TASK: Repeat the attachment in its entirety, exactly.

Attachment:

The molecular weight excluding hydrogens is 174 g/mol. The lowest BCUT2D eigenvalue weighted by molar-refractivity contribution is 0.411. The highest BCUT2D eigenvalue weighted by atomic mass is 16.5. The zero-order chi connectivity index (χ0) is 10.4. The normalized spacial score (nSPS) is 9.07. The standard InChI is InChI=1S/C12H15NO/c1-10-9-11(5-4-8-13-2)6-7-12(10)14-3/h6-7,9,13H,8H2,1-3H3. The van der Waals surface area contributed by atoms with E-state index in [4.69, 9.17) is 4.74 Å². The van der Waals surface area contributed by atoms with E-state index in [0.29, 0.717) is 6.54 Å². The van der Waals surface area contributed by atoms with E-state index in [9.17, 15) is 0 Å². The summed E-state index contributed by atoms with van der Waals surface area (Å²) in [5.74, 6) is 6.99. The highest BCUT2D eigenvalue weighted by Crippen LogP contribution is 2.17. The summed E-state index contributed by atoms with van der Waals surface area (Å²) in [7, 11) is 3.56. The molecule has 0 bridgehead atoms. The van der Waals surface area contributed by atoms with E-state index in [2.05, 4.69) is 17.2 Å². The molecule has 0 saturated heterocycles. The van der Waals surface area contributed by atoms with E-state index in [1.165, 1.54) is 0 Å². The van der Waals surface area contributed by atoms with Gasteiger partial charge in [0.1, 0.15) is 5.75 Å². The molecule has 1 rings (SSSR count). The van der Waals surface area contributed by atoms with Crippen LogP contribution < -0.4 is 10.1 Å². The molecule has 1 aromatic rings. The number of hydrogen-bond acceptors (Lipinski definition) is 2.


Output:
The molecular weight excluding hydrogens is 174 g/mol. The lowest BCUT2D eigenvalue weighted by molar-refractivity contribution is 0.411. The highest BCUT2D eigenvalue weighted by atomic mass is 16.5. The zero-order chi connectivity index (χ0) is 10.4. The normalized spacial score (nSPS) is 9.07. The standard InChI is InChI=1S/C12H15NO/c1-10-9-11(5-4-8-13-2)6-7-12(10)14-3/h6-7,9,13H,8H2,1-3H3. The van der Waals surface area contributed by atoms with E-state index in [4.69, 9.17) is 4.74 Å². The van der Waals surface area contributed by atoms with E-state index in [0.29, 0.717) is 6.54 Å². The van der Waals surface area contributed by atoms with E-state index in [9.17, 15) is 0 Å². The summed E-state index contributed by atoms with van der Waals surface area (Å²) in [5.74, 6) is 6.99. The highest BCUT2D eigenvalue weighted by Crippen LogP contribution is 2.17. The summed E-state index contributed by atoms with van der Waals surface area (Å²) in [7, 11) is 3.56. The molecule has 0 bridgehead atoms. The van der Waals surface area contributed by atoms with E-state index in [2.05, 4.69) is 17.2 Å². The molecule has 0 saturated heterocycles. The van der Waals surface area contributed by atoms with E-state index in [1.165, 1.54) is 0 Å². The van der Waals surface area contributed by atoms with Gasteiger partial charge in [0.1, 0.15) is 5.75 Å². The molecule has 1 rings (SSSR count). The van der Waals surface area contributed by atoms with Crippen LogP contribution < -0.4 is 10.1 Å². The molecule has 1 aromatic rings. The number of hydrogen-bond acceptors (Lipinski definition) is 2.